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2016

Preference-based Topology Optimization of Body-in-white Structures for Crash and Static Loads
Topology optimization methods are increasingly applied tools for the design of lightweight structural concepts in the automotive design process. Ideally, topology optimization provides the optimum distribution of material within a user-defined design space for a given objective function. In the vehicle design process, two important objectives are to maximize stiffness of components for regular working conditions and to maximize energy absorption in exceptional loading conditions, for instance in crash events. For these objective functions, the Hybrid Cellular Automata algorithm devises efficient structures in case of the separated disciplines, by heuristically aiming for a uniform distribution of energy densities. Recently, it was demonstrated that a concurrent optimization of crash and static load cases can be performed by a linear weighting, in which the user preference is separated from the scaling of the internal energies. In this paper, the approach is applied to the practical example of a vehicle body-in-white design, which is optimized for multiple crash and linear static load cases. By comparing resulting internal energies of different load case settings we demonstrate that the hybrid cellular automata algorithm with scaled energy weighting is capable to find a very good trade-off solution within a single concurrent optimization run.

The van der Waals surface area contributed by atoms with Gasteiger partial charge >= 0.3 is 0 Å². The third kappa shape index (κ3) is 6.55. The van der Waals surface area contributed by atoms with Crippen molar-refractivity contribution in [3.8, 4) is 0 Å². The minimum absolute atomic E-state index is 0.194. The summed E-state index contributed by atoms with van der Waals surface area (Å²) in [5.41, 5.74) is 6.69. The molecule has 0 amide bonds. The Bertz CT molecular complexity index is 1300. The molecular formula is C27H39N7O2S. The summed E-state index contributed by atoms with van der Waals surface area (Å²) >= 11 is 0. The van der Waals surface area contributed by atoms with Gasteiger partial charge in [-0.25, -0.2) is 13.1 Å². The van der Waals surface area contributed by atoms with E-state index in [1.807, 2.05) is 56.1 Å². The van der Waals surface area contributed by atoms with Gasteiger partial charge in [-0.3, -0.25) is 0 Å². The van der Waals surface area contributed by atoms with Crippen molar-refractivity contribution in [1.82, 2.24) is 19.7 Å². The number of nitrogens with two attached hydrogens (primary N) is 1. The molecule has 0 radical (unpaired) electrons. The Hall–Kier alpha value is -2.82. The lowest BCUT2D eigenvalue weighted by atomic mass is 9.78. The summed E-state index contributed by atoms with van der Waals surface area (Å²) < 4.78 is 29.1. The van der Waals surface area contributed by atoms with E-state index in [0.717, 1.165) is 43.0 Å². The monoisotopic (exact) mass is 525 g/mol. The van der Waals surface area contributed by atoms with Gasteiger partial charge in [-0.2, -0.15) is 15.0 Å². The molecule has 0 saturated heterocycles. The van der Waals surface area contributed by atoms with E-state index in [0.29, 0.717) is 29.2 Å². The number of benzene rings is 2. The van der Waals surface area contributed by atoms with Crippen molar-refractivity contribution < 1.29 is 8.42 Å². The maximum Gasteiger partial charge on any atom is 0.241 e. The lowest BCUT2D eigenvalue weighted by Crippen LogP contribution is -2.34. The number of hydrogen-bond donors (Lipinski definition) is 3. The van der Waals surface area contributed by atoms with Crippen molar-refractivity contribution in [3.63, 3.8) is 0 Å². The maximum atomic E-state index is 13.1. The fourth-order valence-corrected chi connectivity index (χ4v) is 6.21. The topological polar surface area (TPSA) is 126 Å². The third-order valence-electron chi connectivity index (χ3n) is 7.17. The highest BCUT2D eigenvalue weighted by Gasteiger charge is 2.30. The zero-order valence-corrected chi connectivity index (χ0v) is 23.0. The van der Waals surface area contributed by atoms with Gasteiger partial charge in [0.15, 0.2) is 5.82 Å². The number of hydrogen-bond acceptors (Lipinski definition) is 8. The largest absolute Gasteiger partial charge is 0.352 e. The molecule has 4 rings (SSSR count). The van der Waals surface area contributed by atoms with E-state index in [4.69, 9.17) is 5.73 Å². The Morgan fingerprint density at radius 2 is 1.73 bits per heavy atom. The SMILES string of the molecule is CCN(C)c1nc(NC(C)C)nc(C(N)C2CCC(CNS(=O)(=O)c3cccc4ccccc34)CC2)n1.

The LS-TaSC(TM) Multipoint Method for Constrained Topology Optimization
The new multi-point constrained optimization scheme is for the constrained topology design of highly nonlinear structures for which analytical design sensitivity information is hard to compute. These highly nonlinear structures are designed for multiple load cases and multiple constraints, which means that the final design should have load paths for each load case as well as satisfy the constraints. This is done here by using two sets of variables: the local variables describing the part topology on the element level and the global variables consisting of the load case weights and part masses. The two sets of variables are treated differently in the design algorithm: the local variables are computed using a suitable method such as fully stressed design, while the values of the global variables satisfying the constraints are computed using numerical derivatives and mathematical programming.
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